5) Kingfisher v/s Jet airways v/s Go Air
It is all about survival of the fittest and this frugal attempt by the airline companyâs made it loud and clear. A classic example of ambush marketing where Jet airways naively placed a billboard with an Ă©lan that they have changed, that resulted into a strategic play by Kingfisher by blatantly taking the credit of the formerâs change. But this wasnât enough. To further, hoarse the bare-knuckle fight, Go Air placed his plot on top confronting that they havenât changed a bit and is the smartest of the lot. As brutal as it can get!
6) Sprite v/s Mountain Dew
Countering the fearsome attitude of Mountain Dew, the third largest soft drink brand in US, Sprite came out a replacement of Dewâs popular tag line-â Cheeta Bhi peeta haiâ. The Sprite version showed a man chasing a leaopard, evantually lifting him and running towards the end goal pointing- âsirf cheeta hi nhi peeta insaan bhi peeta haiâ. Living to its image of â No bakwasâ Sprite once again, hit the bullâs eye with this commercial.
7) Set Wet Zatak v/s axe
The ad came out in 2008, as a retrospection of the popular Axe commercial featuring model Jeanene Fox, that showed the man spraying the deo brand all over his body, drooling thousands of women over him. The spoof made a humorous attempt with a bare-body skinny lad, manoeuvring two axes in his hands in order to lure the ladies. But he goes unnoticed over a killer dresser in black with the VO âGet Set Wet Zatak. Get Very, Very Sexyâ. The commercial gained enough eyeballs to turn the brandâs head around.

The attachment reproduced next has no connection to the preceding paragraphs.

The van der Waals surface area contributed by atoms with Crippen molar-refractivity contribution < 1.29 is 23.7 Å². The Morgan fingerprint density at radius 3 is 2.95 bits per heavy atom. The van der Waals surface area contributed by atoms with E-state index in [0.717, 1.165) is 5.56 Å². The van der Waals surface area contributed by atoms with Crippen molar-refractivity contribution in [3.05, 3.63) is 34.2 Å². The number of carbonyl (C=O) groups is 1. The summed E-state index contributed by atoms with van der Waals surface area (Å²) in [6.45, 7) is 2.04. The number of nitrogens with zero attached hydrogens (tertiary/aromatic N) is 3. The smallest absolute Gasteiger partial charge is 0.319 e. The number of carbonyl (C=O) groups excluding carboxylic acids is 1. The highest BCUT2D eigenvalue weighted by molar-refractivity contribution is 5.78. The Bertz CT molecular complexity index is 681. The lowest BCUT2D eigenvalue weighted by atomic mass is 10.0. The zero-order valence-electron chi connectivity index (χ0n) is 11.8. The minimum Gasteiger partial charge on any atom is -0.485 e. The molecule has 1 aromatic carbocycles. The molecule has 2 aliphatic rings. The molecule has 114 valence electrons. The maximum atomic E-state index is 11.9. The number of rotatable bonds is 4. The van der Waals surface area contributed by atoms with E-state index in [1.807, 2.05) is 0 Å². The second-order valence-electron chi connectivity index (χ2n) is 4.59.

8) Pepsi v/s Thums Up
Not bowled over by the dare-devil stunts of Akshay Kumar in Thums-Up commercials, the Pepsi guys thought of giving it back in a Youngistani way. Call it a cinematic copy or a spoof, the ad literally ripped off the macho-image of Akshay by referring him as âuncleâ in the film. The ad further intensified the cola wars..
9) BMW v/s Audi
Attack ads, are resorted often among the FMCG players, but when two Luxury car manufacturers, rant for their product, itâs definitely to vouch for. The print ad, in an admirable way, super eludes its competitors. Clearly, luxury grabbing at its best!
10) Sprite v/s Pepsi
This commercial made the audience confused about the land...Whether itâs âYoungistanâ promoted by Pepsi or âHindustanâ of Sprite, the consumerâs couldnât have asked for more. Shahrukh khan, Deepika Padukone and Ranbir Kapoor all spoofed in one commercial, set the agenda right for Sprite- âSeedhi Baat, no bakwaas!â